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    A foot or so on spacing for the rebar dowels will be more than enough.

    390 I'm not sure on that. The base machine is out of my price range.:(

    Jim you can toggle between manual and auto on the blade control.

    The best analogy I can think of is how GPS on our phones have made getting somewhere easier than using a paper map due to real time location. GPS on a tractor will make an experienced operator more efficient in the same way due to the information the system can provide in real time inside the cab.

    However garbage in is still garbage out.
     
  11. kshansen

    kshansen Senior Member

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    Like the stories I have heard about people running off the road because they heard the GPS in the car say "Turn left Now!" and they did not look to see if there was a road there!
     
  12. hvy 1ton

    hvy 1ton Senior Member

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    About once a month on the ag boards there is a new picture of somebody who smoked into a tree, well pump, high voltage power, or my personal favorite bullseye'd the center of a pivot.
     
  13. JimBruce42

    JimBruce42 Senior Member

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    Been there, seen that. Been on more than one project where someone forgot to connect the dots on the design end. End of the day it's a great tool to have, whether or not you use the "easy button", just being able to see the whole job in the cab, in real time, is great. I'm sure it wont be long till we start getting the newer fully integrated models like you tried. It will be nice not having to worry about taking off the antennas and stripping those stupid handles every night.
     
  14. catwelder

    catwelder Senior Member

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    A pretty big company near me bought I think 3 or 4 of these recently but they do a lot of highway work but right now are using to help build a pizza shop
     
  15. CM1995

    CM1995 Administrator

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    That's the first benefit I saw from it Jim, being able to see where you were grade wise and horizontally in real time. If the operator doesn't have the knowledge of how to build a project or what the finished product should be, the machine is not going to do it for them.:cool2

    As far as the antennas go I would take them off this machine every night as well or devise some sort of locking mechanism. They are somewhat hidden but if a thief knows what they are he's going to steal them.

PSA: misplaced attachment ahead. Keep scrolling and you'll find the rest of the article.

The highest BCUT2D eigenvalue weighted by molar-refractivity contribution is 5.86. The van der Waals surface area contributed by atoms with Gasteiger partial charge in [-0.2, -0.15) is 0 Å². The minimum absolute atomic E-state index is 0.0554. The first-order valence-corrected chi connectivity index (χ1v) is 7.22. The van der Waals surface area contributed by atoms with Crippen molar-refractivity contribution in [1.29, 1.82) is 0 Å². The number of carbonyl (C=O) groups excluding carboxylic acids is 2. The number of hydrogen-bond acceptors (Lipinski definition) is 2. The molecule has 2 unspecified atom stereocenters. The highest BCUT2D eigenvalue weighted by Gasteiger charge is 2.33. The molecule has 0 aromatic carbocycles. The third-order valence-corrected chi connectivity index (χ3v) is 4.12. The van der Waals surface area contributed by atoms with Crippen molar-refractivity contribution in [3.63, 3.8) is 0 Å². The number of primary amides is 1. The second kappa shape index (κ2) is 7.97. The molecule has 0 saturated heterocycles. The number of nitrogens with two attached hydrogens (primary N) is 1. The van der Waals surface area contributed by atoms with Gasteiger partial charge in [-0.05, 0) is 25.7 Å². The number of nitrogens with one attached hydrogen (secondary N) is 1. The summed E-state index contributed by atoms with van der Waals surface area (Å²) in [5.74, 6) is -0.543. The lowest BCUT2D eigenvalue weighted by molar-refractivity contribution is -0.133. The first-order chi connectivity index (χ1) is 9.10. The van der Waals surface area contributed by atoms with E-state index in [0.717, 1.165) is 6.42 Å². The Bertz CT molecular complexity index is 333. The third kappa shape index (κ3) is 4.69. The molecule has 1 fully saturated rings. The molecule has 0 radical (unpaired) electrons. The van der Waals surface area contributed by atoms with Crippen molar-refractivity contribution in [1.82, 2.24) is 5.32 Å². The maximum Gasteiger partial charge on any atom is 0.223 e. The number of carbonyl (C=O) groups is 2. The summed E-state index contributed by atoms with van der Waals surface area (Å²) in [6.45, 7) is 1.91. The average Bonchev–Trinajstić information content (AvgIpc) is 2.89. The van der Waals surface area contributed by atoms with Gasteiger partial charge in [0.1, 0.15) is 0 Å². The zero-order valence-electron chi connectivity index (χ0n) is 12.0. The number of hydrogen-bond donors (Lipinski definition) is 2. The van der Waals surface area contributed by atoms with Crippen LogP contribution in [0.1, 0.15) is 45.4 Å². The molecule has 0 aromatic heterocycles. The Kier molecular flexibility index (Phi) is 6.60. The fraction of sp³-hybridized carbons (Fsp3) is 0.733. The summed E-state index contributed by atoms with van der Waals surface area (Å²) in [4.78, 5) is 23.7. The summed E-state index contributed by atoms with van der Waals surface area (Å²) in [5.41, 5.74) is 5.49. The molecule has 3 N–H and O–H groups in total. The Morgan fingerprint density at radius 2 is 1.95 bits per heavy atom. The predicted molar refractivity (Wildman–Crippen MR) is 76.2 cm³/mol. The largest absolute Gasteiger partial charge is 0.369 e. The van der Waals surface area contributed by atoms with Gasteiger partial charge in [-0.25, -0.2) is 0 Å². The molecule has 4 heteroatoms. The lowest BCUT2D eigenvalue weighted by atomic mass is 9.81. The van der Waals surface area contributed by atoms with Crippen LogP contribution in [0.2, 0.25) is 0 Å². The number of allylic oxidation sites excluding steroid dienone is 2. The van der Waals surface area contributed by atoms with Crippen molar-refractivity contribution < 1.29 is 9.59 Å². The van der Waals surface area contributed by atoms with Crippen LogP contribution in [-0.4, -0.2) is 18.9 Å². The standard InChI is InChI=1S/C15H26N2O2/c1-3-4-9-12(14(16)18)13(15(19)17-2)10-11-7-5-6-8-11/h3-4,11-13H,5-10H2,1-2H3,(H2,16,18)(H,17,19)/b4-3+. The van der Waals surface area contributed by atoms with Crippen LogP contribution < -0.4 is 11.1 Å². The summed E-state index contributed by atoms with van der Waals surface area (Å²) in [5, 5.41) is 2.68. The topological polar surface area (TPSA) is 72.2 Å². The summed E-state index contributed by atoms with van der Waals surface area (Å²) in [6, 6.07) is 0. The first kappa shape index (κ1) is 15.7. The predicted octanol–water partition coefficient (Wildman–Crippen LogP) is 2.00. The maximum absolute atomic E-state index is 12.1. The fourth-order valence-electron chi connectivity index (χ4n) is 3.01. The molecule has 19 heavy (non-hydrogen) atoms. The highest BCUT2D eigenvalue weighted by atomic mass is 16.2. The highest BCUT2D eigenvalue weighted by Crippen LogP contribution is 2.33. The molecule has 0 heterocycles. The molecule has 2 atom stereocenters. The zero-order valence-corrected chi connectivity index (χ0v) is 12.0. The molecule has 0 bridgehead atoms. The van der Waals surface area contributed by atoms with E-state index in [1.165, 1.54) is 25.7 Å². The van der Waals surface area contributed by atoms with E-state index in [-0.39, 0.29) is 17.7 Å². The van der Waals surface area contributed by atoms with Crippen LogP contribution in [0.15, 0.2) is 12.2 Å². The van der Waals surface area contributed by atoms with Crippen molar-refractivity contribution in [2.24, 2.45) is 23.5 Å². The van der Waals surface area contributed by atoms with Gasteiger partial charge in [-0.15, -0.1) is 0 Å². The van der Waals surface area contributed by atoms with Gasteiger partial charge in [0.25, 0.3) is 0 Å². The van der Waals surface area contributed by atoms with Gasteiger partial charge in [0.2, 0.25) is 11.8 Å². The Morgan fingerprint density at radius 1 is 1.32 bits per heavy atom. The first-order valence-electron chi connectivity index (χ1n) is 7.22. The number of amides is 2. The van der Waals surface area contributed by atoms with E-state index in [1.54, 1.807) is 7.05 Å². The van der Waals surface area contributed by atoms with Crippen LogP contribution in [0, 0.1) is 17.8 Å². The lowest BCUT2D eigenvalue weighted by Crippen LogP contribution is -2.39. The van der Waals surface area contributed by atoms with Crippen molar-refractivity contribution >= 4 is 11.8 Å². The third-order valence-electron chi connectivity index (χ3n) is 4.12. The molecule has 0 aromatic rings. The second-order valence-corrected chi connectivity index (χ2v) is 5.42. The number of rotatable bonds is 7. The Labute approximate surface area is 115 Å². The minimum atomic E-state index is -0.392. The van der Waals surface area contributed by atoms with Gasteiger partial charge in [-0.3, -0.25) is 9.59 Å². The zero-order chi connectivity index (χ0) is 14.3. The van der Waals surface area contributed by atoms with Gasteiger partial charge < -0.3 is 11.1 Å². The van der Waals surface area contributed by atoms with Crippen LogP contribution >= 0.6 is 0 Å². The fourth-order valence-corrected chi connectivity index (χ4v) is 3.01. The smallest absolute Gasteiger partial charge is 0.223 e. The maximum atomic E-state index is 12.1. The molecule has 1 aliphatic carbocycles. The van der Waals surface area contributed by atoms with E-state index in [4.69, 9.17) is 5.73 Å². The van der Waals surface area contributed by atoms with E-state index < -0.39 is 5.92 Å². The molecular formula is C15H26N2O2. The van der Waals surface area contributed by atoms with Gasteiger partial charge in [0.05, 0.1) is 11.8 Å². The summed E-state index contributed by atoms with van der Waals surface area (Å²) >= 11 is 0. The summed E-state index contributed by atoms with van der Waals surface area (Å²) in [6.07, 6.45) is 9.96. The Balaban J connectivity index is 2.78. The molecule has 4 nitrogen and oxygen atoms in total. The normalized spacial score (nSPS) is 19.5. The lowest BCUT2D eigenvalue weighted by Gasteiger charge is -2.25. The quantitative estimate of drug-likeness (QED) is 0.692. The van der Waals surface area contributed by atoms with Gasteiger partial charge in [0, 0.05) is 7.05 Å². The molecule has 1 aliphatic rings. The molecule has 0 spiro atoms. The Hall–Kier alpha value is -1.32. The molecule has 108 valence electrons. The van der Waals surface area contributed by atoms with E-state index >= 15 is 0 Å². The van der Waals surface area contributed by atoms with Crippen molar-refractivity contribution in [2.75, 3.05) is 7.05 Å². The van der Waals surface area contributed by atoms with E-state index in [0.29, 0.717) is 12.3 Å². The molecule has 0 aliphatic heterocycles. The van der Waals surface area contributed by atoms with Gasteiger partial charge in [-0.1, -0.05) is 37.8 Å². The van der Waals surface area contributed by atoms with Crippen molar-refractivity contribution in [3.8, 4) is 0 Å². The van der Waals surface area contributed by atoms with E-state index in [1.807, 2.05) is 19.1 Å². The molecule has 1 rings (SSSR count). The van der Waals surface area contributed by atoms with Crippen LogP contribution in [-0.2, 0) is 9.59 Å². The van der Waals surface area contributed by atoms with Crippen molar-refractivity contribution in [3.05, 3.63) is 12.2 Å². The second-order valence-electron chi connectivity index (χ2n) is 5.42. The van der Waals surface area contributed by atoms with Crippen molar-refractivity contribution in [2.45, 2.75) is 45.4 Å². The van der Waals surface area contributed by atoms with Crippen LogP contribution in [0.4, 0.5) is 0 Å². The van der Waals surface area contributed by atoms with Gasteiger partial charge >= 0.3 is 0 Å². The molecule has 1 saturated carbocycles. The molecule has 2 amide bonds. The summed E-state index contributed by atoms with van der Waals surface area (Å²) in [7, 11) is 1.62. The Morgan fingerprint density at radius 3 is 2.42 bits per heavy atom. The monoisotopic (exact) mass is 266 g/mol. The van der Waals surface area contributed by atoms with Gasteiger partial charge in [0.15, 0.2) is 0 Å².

Cat was sending that machine to a railroad spur under construction by a local contractor to run for a week to put it through it's paces. The project is a total GPS design.
     
  16. joispoi

    joispoi Senior Member

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    CM, thanks for talking the time to share all of this.

    I sold my equipment last year and have been doing office work/project management for a maritime construction company for the last few months. I love being able to check in and see your earth work projects.
     
  17. hvy 1ton

    hvy 1ton Senior Member

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    If it's anything like cab mount ag GPS there will be a way to padlock the antenna to the machine.
     
  18. CM1995

    CM1995 Administrator

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    No problem Joispoi, I enjoying sharing what limited knowledge I have. I miss your project updates as it was interesting to see how things are done in different countries and different types of equipment. Best of luck on the new position.:drinkup

    HVY that's what I was thinking. If Cat didn't have some sort of security device it wouldn't be hard to fab one.
     
  19. Aliate

    Aliate Senior Member

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    Lots of GPS around here. Everyone removes the receivers at night and packs them around in the tool truck. A friend of mine packs $200k worth of GPS gear in one of his tool boxes. The rovers are awesome, you can do calculate pile volumes by walking around on them and taking measurements.
     
  20. CM1995

    CM1995 Administrator

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    Last week we started a small 3 lot commercial lot prep. Some clearing, some clean up of crap dumped over the years and spreading good fill that has been dumped there.

    IMG_2143-2.jpg

    It was a dust bowl with the fine silty topsoil and no rain for the last two weeks to speak of. On that note I am not asking for rain either, last year when I asked for it we got it all winter long...:rolleyes:

    IMG_2144-2.jpg

    When we got to the fill stage we obviously needed water, so we got a hydrant meter from the water department. Anyone that has held a 3" fire hose for any amount of time knows it sucks and we had a lot of ground to cover with just a firehose. So what does any common sense engineer come up with? An industrial sized sprinkler of course.:D

    IMG_2147.jpg

    Worked pretty well.

    IMG_2150.jpg

    The "fleet" parked up at the end of the day.:D

    The red dirt came from a local middle school under construction and the brown dirt came from a subdivision a couple of miles away. As the crow flies the school site and the subdivision are 6 miles or so from each other which shows the variation in soils we encounter. The lighter brown pile of dirt behind the equipment was cut on site.

    IMG_2156-2.jpg